"You'd hope that, to some extent, pride would play a part," said Indianapolis Colts general manager Bill Polian, traditionally one of the leading voices in urging prospects to run. "You want to test yourself against the best and see how you measure up. But the bottom line is, why nor run?"

The most repeated mantra of scouts here, in discussing with players the decision on whether to run or not at the combine, is that no prospect will be measured fully on what transpires in a five-second snippet of time. Draft status is still determined by a body of work, principally by productivity during a guy's college career, and not necessarily how he performs in shorts and a T-shirt.

But there are prospects here every year, even some of borderline NFL pedigree, who lose sleep over the issue of how much they need to show the scouts. The rhetoric from scouts is that players will not be penalized for a poor 40-yard time, won't see their status plummet because they faltered on the standard 225-pound bench press, won't cost themselves big money by slipping on the "cone" drill or dropping a pass.

Indeed, there are probably some players who have been rewarded for pushing beyond their initial reluctance, and taking part in drills. Many high-profile prospects have drawn praise from scouts for leaving ego and apprehension behind, letting the competitive juices take over, and putting on a show for the talent evaluators.

In 1989, for instance, Deion Sanders decided at the last minute to run on an RCA Dome surface that was considerably slower than it is now. Without breaking a sweat in warm-ups, Sanders exploded out of his sprinter's stance, clocked a combine-record 4.28 seconds in the 40-yard dash, and kept running, even as scouts gave him a standing ovation. There have been similar circumstances for top-shelf players, but not many. Players who arrive here rated as a top-10 prospect prefer to depart the same way and, for many, that means maintaining the status quo by doing as little as possible without flat-out offending scouts.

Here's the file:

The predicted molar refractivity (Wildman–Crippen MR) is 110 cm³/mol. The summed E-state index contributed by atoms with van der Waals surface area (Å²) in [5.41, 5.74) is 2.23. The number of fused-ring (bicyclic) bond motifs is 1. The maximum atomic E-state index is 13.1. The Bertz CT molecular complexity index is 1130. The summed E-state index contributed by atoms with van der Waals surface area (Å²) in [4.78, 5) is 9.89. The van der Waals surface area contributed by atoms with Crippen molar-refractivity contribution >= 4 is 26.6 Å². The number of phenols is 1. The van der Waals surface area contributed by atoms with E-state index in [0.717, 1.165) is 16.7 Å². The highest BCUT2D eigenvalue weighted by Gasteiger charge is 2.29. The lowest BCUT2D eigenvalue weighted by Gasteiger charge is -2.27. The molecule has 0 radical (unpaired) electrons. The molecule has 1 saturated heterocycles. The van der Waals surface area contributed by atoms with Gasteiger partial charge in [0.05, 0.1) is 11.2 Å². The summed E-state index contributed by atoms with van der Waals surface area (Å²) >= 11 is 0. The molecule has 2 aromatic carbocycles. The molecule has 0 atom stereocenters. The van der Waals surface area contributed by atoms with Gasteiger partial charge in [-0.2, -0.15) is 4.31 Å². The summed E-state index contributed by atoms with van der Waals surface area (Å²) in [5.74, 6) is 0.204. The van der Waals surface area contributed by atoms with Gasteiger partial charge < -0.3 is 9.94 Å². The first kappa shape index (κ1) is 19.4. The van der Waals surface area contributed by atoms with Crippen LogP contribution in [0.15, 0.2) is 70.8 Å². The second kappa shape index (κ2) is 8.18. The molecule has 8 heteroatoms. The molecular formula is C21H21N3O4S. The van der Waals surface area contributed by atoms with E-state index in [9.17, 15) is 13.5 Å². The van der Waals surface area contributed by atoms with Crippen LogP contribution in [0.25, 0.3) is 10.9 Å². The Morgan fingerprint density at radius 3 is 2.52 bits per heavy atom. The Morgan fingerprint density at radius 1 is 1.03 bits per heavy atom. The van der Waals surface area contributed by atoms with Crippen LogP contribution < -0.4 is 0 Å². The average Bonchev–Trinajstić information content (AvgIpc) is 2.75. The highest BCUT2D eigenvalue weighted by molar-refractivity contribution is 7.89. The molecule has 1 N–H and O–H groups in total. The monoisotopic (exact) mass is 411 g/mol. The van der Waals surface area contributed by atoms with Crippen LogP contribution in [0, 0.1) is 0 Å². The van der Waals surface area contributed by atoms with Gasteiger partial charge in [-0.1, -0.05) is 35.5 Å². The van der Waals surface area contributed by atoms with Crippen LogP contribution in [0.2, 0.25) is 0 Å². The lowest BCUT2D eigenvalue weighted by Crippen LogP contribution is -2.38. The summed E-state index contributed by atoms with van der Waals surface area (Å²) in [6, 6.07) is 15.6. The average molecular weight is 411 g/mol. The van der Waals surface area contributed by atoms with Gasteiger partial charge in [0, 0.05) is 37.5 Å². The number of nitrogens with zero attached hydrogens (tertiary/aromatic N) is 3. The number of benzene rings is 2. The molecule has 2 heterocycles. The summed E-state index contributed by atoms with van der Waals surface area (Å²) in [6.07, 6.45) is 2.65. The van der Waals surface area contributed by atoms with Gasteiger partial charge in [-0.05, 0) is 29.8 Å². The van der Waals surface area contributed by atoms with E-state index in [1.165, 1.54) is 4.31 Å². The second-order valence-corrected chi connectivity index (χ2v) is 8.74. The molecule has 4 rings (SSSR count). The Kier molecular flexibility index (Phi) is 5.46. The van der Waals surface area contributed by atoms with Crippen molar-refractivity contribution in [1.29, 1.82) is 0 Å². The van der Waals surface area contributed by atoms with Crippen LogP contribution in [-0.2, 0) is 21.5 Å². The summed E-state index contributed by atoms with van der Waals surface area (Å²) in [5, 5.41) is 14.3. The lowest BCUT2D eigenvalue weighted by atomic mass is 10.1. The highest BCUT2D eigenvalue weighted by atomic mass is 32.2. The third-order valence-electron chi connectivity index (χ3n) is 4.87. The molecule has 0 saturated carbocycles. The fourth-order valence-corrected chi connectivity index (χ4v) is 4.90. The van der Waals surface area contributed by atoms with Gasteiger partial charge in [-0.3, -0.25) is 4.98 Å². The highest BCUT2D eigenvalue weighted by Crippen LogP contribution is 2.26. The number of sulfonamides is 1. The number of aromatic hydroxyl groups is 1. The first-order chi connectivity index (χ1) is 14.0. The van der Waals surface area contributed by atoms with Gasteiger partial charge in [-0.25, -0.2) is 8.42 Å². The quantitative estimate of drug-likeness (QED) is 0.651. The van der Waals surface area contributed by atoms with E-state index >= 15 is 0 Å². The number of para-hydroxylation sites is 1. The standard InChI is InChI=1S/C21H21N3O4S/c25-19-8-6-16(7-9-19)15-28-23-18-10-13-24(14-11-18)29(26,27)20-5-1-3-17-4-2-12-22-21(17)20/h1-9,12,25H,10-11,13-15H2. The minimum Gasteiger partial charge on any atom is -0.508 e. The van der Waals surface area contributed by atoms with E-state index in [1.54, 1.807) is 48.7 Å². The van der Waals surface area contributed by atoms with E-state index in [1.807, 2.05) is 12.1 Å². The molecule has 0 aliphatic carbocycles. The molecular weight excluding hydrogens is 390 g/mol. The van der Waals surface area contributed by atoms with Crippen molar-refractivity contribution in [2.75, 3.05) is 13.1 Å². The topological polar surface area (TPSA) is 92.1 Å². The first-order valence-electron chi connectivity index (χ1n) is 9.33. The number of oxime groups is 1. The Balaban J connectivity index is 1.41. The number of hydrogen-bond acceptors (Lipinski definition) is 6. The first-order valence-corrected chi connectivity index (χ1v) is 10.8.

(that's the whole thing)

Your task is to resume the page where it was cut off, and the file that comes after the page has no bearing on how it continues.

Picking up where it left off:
The reality for a lot of players, who tend to heed the advice of their agents more than the wisdom offered by the scouts, is that the four days spent at the combine can be a period that is fraught with potential pitfalls. That mind-set has even begun to creep in among some of the personnel executives who, after years of cajoling prospects, have given up the battle.

For those scouts, the most important component of the combine is the physical examination and the personal interviews with players. The physical part of the evaluation can be done at a player's pro day workout on campus.

Increasingly, that is where prospects prefer to fully audition, because they feel they have more control over some of the variables. Football players are consummate creatures of habit and draft prospects like familiarity with their environment. And waiting to work out on a pro day affords a player more time to prepare for the perusal of scouts.

Not every prospect, however, can afford to wait.

"A lot of this is about doing whatever it takes to impress them," said Boise State tight end Derek Schouman, a middle- to late-round prospect. "You know, do something to catch their eye, to stand out from the crowd. To me, that means doing whatever they ask, even if it's running through a brick wall."

Len Pasquarelli is a senior writer for ESPN.com.